Minos made an arrangement with Poseidon wherein Minos would become king and all he had to do was sacrifice a white bull, which Poseidon would provide, which was a pretty good deal for Minos. On the day of the coronation, the bull arrived, carried to shore on waves. Minos took a look at the bull, beautiful and powerful, as white as snow and utterly without blemish, and thought it’d be a crying shame to sacrifice such a magnificent creature. I mean, this bull was really great. Most folks nowadays have no appreciation for cattle, but the Greeks knew bulls. So Minos had the wonderful white bull added to his personal herd and sacrificed in its place another white bull, which was a fine animal, but not even in the same league as the bull provided by Poseidon.
So, what happened here is this – Minos was presented with an opportunity to live up to his agreement with Poseidon, to sacrifice the wonderful, snow-white bull, and to fully embrace his role as king. See, the king is supposed to be a personification of the people of the kingdom. That’s why kings and queens say “we” instead of “I”. They’re not supposed to have personal agendas. If Minos had sacrificed the bull, he would’ve been acting as per his arrangement with Poseidon and cementing his place in the god’s favor. Poseidon would’ve looked upon Minos as the right and good king of Crete and blessed his reign. But Minos acted selfishly, denying Poseidon his sacrifice and keeping the bull to enhance his own glory. That kinda shit don’t float. When you see that sorta behavior in a myth, somebody is gonna get a comeuppance.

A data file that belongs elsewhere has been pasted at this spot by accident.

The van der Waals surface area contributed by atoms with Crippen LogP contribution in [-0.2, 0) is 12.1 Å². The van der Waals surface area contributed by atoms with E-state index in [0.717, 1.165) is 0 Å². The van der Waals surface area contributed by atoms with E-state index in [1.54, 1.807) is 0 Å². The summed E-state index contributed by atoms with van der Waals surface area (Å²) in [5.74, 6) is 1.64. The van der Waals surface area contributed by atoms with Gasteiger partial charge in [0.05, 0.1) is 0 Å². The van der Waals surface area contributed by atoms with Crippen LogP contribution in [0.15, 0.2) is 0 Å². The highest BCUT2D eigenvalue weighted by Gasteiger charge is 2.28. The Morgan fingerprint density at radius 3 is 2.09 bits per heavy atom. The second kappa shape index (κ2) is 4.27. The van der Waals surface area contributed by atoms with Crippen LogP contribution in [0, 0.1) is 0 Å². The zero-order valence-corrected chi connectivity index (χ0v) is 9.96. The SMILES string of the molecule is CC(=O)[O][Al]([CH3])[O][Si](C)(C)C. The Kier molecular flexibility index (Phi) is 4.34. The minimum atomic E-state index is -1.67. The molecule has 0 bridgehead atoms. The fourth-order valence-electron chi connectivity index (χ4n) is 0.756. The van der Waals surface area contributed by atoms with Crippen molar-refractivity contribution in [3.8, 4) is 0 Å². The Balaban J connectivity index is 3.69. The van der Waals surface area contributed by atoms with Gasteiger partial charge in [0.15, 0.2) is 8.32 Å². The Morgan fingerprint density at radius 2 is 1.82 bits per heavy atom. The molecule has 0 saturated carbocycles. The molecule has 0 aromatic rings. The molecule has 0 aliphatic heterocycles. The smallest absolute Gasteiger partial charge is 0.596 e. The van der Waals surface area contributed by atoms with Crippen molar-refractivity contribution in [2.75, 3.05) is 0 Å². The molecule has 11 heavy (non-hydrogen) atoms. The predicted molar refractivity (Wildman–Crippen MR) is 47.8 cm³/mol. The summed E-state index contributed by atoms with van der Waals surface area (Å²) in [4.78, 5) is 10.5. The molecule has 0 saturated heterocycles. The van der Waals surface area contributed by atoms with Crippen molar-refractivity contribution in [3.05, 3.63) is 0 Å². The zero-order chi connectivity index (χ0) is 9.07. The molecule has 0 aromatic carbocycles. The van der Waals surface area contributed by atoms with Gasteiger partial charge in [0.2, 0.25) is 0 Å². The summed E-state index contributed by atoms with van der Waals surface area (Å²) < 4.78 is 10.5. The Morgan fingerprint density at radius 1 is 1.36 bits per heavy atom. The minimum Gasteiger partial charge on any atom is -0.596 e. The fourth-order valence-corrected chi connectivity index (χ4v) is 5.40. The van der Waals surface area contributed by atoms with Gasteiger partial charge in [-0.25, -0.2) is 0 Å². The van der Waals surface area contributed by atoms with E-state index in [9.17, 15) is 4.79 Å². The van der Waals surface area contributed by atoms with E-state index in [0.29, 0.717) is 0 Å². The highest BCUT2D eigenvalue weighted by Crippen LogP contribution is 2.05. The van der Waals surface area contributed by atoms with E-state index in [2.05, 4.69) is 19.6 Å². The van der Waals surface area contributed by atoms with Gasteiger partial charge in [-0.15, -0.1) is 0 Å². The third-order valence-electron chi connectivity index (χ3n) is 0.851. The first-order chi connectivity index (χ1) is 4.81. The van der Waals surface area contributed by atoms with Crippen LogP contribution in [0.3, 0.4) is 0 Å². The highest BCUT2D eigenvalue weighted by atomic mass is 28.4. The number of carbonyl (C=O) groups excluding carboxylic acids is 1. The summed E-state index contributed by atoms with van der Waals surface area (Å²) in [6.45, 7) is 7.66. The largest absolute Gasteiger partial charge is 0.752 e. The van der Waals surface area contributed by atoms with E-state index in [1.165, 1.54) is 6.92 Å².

Minos’ wife, Pasiphae, please forgive my omission of umlaut, also appreciated good cattle and when she saw the splendid bull which Poseidon had sent, she developed a hankering for same, that is to say, an unnatural desire for it. So, she called Daedalus, the royal handy man, and had him build a replica of a cow which was hollow and into which she could get. Daedalus did the job, the queen got into the cow which was placed in the bull’s paddock and the deed was accomplished. Pasiphae achieved her goal and conceived of the union, which shouldn’t’ve happened, but the bull was not a natural bull after all and Poseidon certainly had something to do with it. And besides, Pasiphae is here representing the shadow of Minos himself. She is the feminine/dark/emotional/unconscious counterpart to Minos, the masculine/light/intellectual/conscious king. Her actions with the bull are the inevitable result of Minos’ with same.
Pasiphae gave birth to a monster – the Minotaur, bull of Minos – which had a human body, but the head and tail of a bull. This creature was the embodiment of the sins of Minos/Pasiphae, the shameful secret which will always come out. Now presented with evidence of his guilt and painfully aware that destroying the monster would only bring about something even more awful, Minos called up Daedalus and had him construct a labyrinth to imprison the Minotaur and keep it out of the public eye. Ya see how this whole sordid mess is getting more and more complicated? And to feed the beast, Minos demanded that the various conquered lands around Crete send as tribute some number of young people, males and female, I don’t remember how many, but say a dozen, which were put into the labyrinth to wander around and be gobbled up by the Minotaur. I don’t know why they didn’t just feed it grass or hay or something, but they didn’t. The youth of the lands, the flower and future of the realm were fed to the monster which was a personification of the king’s selfish sin. How ya like them apples?